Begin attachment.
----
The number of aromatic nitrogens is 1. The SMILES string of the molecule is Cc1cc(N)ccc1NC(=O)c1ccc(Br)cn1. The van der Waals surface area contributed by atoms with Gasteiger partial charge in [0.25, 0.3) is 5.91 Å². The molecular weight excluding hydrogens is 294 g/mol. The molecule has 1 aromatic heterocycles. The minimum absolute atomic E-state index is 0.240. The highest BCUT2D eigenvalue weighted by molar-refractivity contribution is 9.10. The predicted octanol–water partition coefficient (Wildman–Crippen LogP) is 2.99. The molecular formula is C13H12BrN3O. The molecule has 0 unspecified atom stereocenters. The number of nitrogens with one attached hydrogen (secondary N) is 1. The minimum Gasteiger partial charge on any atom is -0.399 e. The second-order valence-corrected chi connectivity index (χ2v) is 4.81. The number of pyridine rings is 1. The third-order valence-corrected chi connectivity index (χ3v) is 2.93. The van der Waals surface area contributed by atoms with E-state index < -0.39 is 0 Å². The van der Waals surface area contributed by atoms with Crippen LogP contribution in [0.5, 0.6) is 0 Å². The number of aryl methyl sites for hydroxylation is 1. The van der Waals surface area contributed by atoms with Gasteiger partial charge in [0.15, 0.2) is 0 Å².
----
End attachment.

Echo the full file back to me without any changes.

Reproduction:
The number of aromatic nitrogens is 1. The SMILES string of the molecule is Cc1cc(N)ccc1NC(=O)c1ccc(Br)cn1. The van der Waals surface area contributed by atoms with Gasteiger partial charge in [0.25, 0.3) is 5.91 Å². The molecular weight excluding hydrogens is 294 g/mol. The molecule has 1 aromatic heterocycles. The minimum absolute atomic E-state index is 0.240. The highest BCUT2D eigenvalue weighted by molar-refractivity contribution is 9.10. The predicted octanol–water partition coefficient (Wildman–Crippen LogP) is 2.99. The molecular formula is C13H12BrN3O. The molecule has 0 unspecified atom stereocenters. The number of nitrogens with one attached hydrogen (secondary N) is 1. The minimum Gasteiger partial charge on any atom is -0.399 e. The second-order valence-corrected chi connectivity index (χ2v) is 4.81. The number of pyridine rings is 1. The third-order valence-corrected chi connectivity index (χ3v) is 2.93. The van der Waals surface area contributed by atoms with E-state index < -0.39 is 0 Å². The van der Waals surface area contributed by atoms with Crippen LogP contribution in [0.5, 0.6) is 0 Å². The number of aryl methyl sites for hydroxylation is 1. The van der Waals surface area contributed by atoms with Gasteiger partial charge in [0.15, 0.2) is 0 Å².